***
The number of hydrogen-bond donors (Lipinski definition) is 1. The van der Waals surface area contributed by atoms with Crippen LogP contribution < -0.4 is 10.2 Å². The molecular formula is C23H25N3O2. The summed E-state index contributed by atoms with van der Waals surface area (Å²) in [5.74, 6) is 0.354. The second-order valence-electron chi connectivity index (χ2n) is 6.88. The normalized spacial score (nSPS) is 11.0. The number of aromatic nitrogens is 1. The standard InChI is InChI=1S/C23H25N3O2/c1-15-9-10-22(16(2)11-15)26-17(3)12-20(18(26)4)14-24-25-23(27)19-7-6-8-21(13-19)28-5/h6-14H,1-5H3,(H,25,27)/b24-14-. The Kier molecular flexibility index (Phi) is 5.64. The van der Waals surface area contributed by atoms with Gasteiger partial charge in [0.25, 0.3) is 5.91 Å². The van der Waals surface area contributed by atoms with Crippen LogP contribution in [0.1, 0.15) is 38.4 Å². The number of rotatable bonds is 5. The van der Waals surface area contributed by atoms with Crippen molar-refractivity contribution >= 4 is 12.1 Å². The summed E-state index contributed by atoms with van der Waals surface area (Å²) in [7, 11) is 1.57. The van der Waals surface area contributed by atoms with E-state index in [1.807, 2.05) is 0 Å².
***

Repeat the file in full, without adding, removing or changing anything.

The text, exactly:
The number of hydrogen-bond donors (Lipinski definition) is 1. The van der Waals surface area contributed by atoms with Crippen LogP contribution < -0.4 is 10.2 Å². The molecular formula is C23H25N3O2. The summed E-state index contributed by atoms with van der Waals surface area (Å²) in [5.74, 6) is 0.354. The second-order valence-electron chi connectivity index (χ2n) is 6.88. The normalized spacial score (nSPS) is 11.0. The number of aromatic nitrogens is 1. The standard InChI is InChI=1S/C23H25N3O2/c1-15-9-10-22(16(2)11-15)26-17(3)12-20(18(26)4)14-24-25-23(27)19-7-6-8-21(13-19)28-5/h6-14H,1-5H3,(H,25,27)/b24-14-. The Kier molecular flexibility index (Phi) is 5.64. The van der Waals surface area contributed by atoms with Gasteiger partial charge in [0.25, 0.3) is 5.91 Å². The van der Waals surface area contributed by atoms with Crippen LogP contribution in [0.1, 0.15) is 38.4 Å². The number of rotatable bonds is 5. The van der Waals surface area contributed by atoms with Crippen molar-refractivity contribution >= 4 is 12.1 Å². The summed E-state index contributed by atoms with van der Waals surface area (Å²) in [7, 11) is 1.57. The van der Waals surface area contributed by atoms with E-state index in [1.807, 2.05) is 0 Å².